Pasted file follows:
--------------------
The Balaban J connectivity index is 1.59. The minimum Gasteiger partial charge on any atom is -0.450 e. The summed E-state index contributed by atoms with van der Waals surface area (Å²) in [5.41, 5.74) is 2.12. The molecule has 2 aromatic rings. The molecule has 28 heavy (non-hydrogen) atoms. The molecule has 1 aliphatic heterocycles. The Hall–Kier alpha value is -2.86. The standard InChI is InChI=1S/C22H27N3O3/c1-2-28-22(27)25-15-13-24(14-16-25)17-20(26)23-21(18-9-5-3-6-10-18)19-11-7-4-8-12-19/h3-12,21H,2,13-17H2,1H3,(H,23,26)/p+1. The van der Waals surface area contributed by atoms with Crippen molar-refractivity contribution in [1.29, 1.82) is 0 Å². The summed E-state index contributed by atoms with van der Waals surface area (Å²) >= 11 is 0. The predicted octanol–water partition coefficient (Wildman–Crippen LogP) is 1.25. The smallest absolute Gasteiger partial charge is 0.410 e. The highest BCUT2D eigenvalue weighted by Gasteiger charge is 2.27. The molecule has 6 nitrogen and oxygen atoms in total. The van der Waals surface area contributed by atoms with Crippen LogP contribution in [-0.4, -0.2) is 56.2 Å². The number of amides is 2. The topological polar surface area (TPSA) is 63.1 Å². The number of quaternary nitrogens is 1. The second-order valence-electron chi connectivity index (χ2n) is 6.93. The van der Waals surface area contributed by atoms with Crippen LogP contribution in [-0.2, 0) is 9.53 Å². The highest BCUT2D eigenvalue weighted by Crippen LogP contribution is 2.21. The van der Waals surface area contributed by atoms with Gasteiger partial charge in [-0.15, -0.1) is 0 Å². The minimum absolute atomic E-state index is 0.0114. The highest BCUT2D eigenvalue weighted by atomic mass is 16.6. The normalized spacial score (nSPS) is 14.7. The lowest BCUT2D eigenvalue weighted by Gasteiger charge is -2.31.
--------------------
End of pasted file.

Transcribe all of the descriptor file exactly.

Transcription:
The Balaban J connectivity index is 1.59. The minimum Gasteiger partial charge on any atom is -0.450 e. The summed E-state index contributed by atoms with van der Waals surface area (Å²) in [5.41, 5.74) is 2.12. The molecule has 2 aromatic rings. The molecule has 28 heavy (non-hydrogen) atoms. The molecule has 1 aliphatic heterocycles. The Hall–Kier alpha value is -2.86. The standard InChI is InChI=1S/C22H27N3O3/c1-2-28-22(27)25-15-13-24(14-16-25)17-20(26)23-21(18-9-5-3-6-10-18)19-11-7-4-8-12-19/h3-12,21H,2,13-17H2,1H3,(H,23,26)/p+1. The van der Waals surface area contributed by atoms with Crippen molar-refractivity contribution in [1.29, 1.82) is 0 Å². The summed E-state index contributed by atoms with van der Waals surface area (Å²) >= 11 is 0. The predicted octanol–water partition coefficient (Wildman–Crippen LogP) is 1.25. The smallest absolute Gasteiger partial charge is 0.410 e. The highest BCUT2D eigenvalue weighted by Gasteiger charge is 2.27. The molecule has 6 nitrogen and oxygen atoms in total. The van der Waals surface area contributed by atoms with Crippen LogP contribution in [-0.4, -0.2) is 56.2 Å². The number of amides is 2. The topological polar surface area (TPSA) is 63.1 Å². The number of quaternary nitrogens is 1. The second-order valence-electron chi connectivity index (χ2n) is 6.93. The van der Waals surface area contributed by atoms with Crippen LogP contribution in [-0.2, 0) is 9.53 Å². The highest BCUT2D eigenvalue weighted by Crippen LogP contribution is 2.21. The van der Waals surface area contributed by atoms with Gasteiger partial charge in [-0.15, -0.1) is 0 Å². The minimum absolute atomic E-state index is 0.0114. The highest BCUT2D eigenvalue weighted by atomic mass is 16.6. The normalized spacial score (nSPS) is 14.7. The lowest BCUT2D eigenvalue weighted by Gasteiger charge is -2.31.